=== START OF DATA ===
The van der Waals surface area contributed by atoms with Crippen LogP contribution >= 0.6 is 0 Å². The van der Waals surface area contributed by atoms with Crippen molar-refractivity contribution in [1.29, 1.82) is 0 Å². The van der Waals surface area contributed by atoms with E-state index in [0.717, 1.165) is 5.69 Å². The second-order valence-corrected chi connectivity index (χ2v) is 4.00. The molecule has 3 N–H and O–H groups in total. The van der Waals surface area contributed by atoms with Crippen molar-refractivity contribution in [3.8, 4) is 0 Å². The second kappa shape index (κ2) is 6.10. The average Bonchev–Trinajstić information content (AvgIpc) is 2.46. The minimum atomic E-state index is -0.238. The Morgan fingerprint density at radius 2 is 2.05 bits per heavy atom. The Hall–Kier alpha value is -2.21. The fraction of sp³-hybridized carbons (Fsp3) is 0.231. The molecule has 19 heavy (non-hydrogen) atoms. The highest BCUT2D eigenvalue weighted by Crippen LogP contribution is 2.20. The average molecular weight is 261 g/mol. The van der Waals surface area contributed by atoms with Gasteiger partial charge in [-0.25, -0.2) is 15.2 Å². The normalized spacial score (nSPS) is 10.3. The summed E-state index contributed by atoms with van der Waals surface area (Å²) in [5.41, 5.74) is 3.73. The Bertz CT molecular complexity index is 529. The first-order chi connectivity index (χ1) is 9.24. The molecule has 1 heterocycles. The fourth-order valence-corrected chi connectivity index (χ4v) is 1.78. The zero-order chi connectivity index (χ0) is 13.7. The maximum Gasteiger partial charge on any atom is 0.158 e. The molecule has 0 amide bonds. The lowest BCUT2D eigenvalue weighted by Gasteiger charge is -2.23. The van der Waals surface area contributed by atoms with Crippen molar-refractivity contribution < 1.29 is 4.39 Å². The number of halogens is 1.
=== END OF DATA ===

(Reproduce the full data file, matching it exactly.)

The van der Waals surface area contributed by atoms with Crippen LogP contribution >= 0.6 is 0 Å². The van der Waals surface area contributed by atoms with Crippen molar-refractivity contribution in [1.29, 1.82) is 0 Å². The van der Waals surface area contributed by atoms with E-state index in [0.717, 1.165) is 5.69 Å². The second-order valence-corrected chi connectivity index (χ2v) is 4.00. The molecule has 3 N–H and O–H groups in total. The van der Waals surface area contributed by atoms with Crippen molar-refractivity contribution in [3.8, 4) is 0 Å². The second kappa shape index (κ2) is 6.10. The average Bonchev–Trinajstić information content (AvgIpc) is 2.46. The minimum atomic E-state index is -0.238. The Morgan fingerprint density at radius 2 is 2.05 bits per heavy atom. The Hall–Kier alpha value is -2.21. The fraction of sp³-hybridized carbons (Fsp3) is 0.231. The molecule has 19 heavy (non-hydrogen) atoms. The highest BCUT2D eigenvalue weighted by Crippen LogP contribution is 2.20. The average molecular weight is 261 g/mol. The van der Waals surface area contributed by atoms with Gasteiger partial charge in [-0.25, -0.2) is 15.2 Å². The normalized spacial score (nSPS) is 10.3. The summed E-state index contributed by atoms with van der Waals surface area (Å²) in [5.41, 5.74) is 3.73. The Bertz CT molecular complexity index is 529. The first-order chi connectivity index (χ1) is 9.24. The molecule has 1 heterocycles. The fourth-order valence-corrected chi connectivity index (χ4v) is 1.78. The zero-order chi connectivity index (χ0) is 13.7. The maximum Gasteiger partial charge on any atom is 0.158 e. The molecule has 0 amide bonds. The lowest BCUT2D eigenvalue weighted by Gasteiger charge is -2.23. The van der Waals surface area contributed by atoms with Crippen molar-refractivity contribution < 1.29 is 4.39 Å². The number of halogens is 1.